The podcast that inspired today's post can be found here. (And while you're there, I would recommend perusing their other podcasts. Then supporting your local public radio station.) I listened to it a while back, but it was brought back to mind today by another story on NPR about Jude Law stepping into the role of Hamlet. Not sure how I feel about that, but then every actor approaches the role somewhat differently. It is arguably one of the most famous plays in existence, probably #2 behind Romeo and Juliet I would think - though I much prefer Hamlet, and has been subject to much interpretation.
I would hope I'm not giving anything away by saying Hamlet dies at the end, in, arguably again, one of the most famous death scenes of all time. His last words are "the rest is silence." Which is generally the last thing he says. Only, there's another version, where it isn't the last thing he says. Added after Shakespeare's death, they may or may not represent an editorial decision made first by an actor interpreting the role. Given that Hamlet is a role that is open to much interpretation, this seems a small thing, but I found that the idea of Hamlet having a death rattle not only pretentious and presumptuous on the part of the actor who thought to do it, but also unnecessary.
Before I go too much further, I should say there are times when just because an author chose to end the story arc one place, it doesn't mean that it's forever sacrosanct. That said, you have to pick and choose your moments, and your story before you decide the original ending just wasn't good enough. I've never read "Gone With the Wind," nor seen the movie... and have no desire to. That said, I'm familiar enough with the ending, and think it remains one of the better endings in literature. Ambiguous, sure, but at least with a heroine who stands on her own. Only to end up with a "happy ever after" in the sequel.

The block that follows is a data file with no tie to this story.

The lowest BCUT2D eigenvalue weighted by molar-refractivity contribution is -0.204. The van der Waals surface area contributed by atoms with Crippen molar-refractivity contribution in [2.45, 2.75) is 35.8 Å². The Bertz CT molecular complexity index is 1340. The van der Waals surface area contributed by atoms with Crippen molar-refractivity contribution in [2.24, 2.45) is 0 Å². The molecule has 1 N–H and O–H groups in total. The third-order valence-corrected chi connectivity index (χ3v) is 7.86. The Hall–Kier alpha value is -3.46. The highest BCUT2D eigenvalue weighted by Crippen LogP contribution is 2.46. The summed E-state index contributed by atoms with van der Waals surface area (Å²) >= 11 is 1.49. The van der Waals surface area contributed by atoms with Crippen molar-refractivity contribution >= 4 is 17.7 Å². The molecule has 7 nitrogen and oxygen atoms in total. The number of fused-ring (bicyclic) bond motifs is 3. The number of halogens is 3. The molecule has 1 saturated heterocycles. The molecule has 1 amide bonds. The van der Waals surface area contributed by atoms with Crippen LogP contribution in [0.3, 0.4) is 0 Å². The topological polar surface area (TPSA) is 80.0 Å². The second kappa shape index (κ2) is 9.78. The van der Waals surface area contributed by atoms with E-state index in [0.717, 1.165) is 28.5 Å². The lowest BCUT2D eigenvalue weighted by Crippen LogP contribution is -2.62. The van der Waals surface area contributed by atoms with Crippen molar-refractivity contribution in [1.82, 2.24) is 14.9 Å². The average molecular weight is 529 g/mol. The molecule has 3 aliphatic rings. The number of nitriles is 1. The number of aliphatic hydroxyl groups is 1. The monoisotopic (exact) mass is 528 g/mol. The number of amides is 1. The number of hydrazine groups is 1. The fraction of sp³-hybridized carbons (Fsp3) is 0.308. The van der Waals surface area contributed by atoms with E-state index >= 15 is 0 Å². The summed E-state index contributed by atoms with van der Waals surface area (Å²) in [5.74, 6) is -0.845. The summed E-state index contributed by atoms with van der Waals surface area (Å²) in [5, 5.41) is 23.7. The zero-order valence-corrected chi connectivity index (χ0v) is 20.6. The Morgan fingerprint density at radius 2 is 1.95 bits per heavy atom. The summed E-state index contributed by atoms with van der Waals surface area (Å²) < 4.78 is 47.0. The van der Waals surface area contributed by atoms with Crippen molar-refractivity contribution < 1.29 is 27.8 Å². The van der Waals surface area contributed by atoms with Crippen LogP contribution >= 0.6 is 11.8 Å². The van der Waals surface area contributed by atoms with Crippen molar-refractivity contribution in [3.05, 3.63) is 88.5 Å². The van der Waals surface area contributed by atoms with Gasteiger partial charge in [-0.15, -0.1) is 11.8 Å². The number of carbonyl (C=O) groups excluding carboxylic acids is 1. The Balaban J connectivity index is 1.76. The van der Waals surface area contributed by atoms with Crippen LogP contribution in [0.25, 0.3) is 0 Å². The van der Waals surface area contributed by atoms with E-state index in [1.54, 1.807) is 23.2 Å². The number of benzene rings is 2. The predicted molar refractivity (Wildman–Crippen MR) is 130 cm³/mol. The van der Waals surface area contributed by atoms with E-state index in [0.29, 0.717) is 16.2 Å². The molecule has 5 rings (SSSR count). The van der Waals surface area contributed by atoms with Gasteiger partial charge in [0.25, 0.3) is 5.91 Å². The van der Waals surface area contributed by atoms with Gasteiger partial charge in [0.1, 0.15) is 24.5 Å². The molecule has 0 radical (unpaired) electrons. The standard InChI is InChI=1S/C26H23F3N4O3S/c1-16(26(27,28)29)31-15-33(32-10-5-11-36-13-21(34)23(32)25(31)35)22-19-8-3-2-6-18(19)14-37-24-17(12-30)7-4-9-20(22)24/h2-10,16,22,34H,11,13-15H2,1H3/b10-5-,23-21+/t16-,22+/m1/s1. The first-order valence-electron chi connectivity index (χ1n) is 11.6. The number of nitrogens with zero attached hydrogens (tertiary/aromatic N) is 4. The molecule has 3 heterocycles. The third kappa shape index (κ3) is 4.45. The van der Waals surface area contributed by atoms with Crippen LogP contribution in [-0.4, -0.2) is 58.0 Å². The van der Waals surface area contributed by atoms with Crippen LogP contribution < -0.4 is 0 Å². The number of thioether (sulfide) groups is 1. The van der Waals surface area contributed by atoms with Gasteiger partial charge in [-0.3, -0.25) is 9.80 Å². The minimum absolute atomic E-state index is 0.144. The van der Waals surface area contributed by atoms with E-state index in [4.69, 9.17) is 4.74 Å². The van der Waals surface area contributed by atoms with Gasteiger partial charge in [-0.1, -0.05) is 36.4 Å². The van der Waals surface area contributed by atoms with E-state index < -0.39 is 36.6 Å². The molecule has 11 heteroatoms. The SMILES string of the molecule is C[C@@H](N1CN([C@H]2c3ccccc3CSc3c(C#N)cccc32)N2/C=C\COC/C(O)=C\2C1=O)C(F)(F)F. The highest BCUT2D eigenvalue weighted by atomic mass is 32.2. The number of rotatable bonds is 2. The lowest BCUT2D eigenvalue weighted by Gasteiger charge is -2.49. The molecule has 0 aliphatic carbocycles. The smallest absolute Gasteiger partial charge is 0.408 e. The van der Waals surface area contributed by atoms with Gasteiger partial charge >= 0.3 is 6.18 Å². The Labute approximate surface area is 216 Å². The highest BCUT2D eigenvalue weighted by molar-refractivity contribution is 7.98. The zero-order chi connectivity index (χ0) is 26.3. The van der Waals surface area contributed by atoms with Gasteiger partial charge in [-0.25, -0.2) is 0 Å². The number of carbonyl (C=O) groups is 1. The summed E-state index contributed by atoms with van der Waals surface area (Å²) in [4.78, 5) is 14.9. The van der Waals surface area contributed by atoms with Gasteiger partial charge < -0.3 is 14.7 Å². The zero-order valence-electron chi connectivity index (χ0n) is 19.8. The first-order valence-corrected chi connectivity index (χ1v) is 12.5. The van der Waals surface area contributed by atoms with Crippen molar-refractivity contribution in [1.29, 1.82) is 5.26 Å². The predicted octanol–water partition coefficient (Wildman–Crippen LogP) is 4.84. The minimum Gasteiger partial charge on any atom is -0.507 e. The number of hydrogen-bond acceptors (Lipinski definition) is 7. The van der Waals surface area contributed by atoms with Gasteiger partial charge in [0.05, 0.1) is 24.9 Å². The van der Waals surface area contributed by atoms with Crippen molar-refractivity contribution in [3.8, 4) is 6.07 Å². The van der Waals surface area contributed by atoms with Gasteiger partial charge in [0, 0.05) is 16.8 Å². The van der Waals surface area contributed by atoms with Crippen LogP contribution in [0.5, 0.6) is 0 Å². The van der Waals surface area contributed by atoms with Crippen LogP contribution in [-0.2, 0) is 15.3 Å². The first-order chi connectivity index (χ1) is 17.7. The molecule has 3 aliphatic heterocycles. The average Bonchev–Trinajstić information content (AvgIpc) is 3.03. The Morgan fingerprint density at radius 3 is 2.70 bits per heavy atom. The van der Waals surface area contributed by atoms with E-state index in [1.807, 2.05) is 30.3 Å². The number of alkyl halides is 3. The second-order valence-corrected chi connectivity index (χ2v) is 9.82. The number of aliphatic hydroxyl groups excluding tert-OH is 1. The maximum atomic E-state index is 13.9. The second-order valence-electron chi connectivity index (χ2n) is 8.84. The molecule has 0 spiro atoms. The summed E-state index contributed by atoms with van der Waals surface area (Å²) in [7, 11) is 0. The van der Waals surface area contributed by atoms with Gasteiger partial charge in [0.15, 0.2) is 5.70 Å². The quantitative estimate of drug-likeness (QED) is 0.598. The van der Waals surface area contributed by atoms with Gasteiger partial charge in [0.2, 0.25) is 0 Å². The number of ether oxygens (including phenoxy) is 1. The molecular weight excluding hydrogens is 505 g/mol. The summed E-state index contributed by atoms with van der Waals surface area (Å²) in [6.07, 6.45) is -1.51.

Which invalidates the original ending, I think.
Which is my problem with Hamlet's death rattle.
You take what is, essentially, a perfect ending. A poetic ending, especially given Hamlet's penchant for wordiness (exceeded only by Polonious). And then you undo all of that for no good reason other than someone else's hubris. (Which is a major Shakespearean theme, so it kind of fits.)
I'm not saying you can't ever mess with something. The Lego version of the Bible is at once both faithful to the text and somewhat irreverent. There's a couple of riffs off the Lord of the Rings that made me laugh out loud. But those were meant to be what they are. With Hamlet and GWTW the add-ons were serious efforts. Completely extraneous serious efforts.
I'm not even saying you can't continue the story. I'd like to know what happens to Rick after the end of "Casablanca" and think that would make a good story. Might even be tempted to write it someday. But I wouldn't have Ilsa get back off the plane, or come back to Rick. Because that would undo the power of the original ending and, if I may say so, be disrespectful of the text. I won't say that "Scarlett" was disrespectful of GWTW - as I said, I've not read it so I won't presume to comment too extensively. I have read, and watched, Hamlet. And I cannot imagine it with a death rattle.
All I am saying is that if you feel the need to mess with a classic ending, or the story in general, maybe you ought to think twice about it.